By Mrinal Gokhale
Several police cars surrounded 9th Street where it borders Scott Ave, Mineral Ave, National Ave and Walker Ave on Thursday, March 3. Parking was scarce in and several cars were towed. When arriving into the Bruce Guadalupe Community School, there was airport like security, checking people’s personal items and coat pockets.
This was the much anticipated day President Barack Obama congratulated Milwaukee for winning his Healthy Communities Challenge at the Bruce Guadalupe Community School at 920 S. 9th St.
The White House Healthy Communities Challenge was designed to help communities lacking health insurance sign up for Obamacare. Milwaukee defeated 19 other communities in this challenge, getting 38,000 more people to sign up for health insurance. Some other participating cities were Chicago, Seattle, Atlanta and Detroit.
The United Community Center (UCC), which operates the Bruce Guadalupe Middle School, is one organization that helped people get insured.
Inside the school auditorium were thousands of people both sitting and standing. There was a section towards the back of the room for news media outlets. Milwaukee Mayor Tom Barrett, who was in charge of the Healthy Communities Challenge in Milwaukee, spoke before Obama arrived.
“The president’s visit is about a serious subject: healthcare,” he said, adding that part-time employees are now able to get insurance due to the Affordable Care Act.
President Obama arrived at the podium to speak at exactly 1:50 p.m. He commended Barret and Abele for helping Milwaukee win the challenge, and also thanked Congresswoman Gwen Moore, who was in the crowd as well.
“You guys tried everything. Mayor Barrett was sticking flyers onto water bills,” he said, as the audience laughed. “You opened libraries for enrollment events, set up an Uber partnership to give folks rides and covered buses in signs encouraging people to sign up.”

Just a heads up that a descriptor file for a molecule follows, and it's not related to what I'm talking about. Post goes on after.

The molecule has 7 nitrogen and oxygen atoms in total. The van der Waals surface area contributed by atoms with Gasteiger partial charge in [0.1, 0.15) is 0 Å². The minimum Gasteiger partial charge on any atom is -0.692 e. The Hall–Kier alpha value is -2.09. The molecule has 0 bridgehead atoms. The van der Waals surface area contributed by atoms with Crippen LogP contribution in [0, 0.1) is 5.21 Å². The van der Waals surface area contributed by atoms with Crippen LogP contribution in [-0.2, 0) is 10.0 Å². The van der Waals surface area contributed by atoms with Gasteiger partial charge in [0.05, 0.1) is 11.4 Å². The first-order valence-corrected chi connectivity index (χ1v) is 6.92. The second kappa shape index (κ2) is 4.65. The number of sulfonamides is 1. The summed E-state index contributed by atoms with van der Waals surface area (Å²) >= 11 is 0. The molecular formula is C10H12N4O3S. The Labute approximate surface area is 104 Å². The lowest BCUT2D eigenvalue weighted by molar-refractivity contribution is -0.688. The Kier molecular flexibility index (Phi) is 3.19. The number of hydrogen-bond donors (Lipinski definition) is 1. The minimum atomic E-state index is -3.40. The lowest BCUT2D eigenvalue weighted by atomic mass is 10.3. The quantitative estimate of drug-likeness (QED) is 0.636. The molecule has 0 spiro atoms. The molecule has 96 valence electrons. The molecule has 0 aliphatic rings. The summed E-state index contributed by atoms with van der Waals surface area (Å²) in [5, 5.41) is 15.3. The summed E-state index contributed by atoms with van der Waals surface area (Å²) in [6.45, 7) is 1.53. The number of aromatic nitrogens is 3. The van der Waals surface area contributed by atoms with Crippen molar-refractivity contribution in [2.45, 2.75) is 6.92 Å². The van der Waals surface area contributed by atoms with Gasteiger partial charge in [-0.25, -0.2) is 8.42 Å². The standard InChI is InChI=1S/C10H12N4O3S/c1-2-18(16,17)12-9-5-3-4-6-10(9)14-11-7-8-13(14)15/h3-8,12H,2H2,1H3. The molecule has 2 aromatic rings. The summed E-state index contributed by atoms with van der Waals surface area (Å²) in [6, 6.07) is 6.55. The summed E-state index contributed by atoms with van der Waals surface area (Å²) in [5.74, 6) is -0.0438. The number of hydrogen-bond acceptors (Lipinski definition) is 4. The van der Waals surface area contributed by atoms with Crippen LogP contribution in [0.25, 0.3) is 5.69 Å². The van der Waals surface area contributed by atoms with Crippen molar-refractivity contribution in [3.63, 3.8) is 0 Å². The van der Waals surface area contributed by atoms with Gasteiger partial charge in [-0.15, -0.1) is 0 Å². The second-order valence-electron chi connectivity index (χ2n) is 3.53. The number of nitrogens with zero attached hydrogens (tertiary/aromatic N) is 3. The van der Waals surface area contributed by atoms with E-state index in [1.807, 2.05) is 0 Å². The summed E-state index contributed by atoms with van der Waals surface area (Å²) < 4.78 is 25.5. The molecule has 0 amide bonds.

He admired Milwaukee’s ability to help minorities to enroll into healthcare.
“The county worked with the Black Health Coalition to encourage African Americans to sign up, ran Spanish radio ads and made sure individuals with disabilities had information they needed.”
President Obama added that other cities, including his hometown of Chicago, tried hard as well.
“Seattle had healthcare happy hours to encourage people to sign up,” he laughed.
When discussing why the Affordable Care Act is important, Obama criticized Republicans for trying to repeal the Affordable Care Act more than 60 times. “The 20 million people who have insurance today would be uninsured if they had their way.”
He mentioned how Governor Scott Walker refused to accept Medicaid funds in Wisconsin.
“While you have worked your tails off to cover enough people to fit Lambeau Field, your governor hasn’t expanded Medicaid. We could have covered 21,000 more Wisconsinites in the stroke of a pen and saved money,” he stated.
Ironically, before President Obama took center stage, Wisconsin resident Brent Brown gave a speech, introducing himself as a Republican who was against Obama becoming president. However, he said he became diagnosed with an autoimmune disease later on.
“I watched my body tear itself apart but didn’t go to the hospital until I could barely move,” he recalled, adding that he couldn’t get insurance because of his pre-existing condition. His situation changed once the Affordable Care Act was enacted, allowing those with pre-existing conditions to get coverage. Brown later wrote a letter to President Obama, thanking him for “saving his life.”
Obama used Brown’s story as an example on why it’s important to have healthcare coverage, saying the insurance is “not a privilege.”
“At some point, each of us goes through times where things don’t work out, and you got to have a backup plan,” he said.
At the end of his speech, he shook hands with attendees in the front row and then left backstage. Attendees were allowed to exit the school a few minutes later.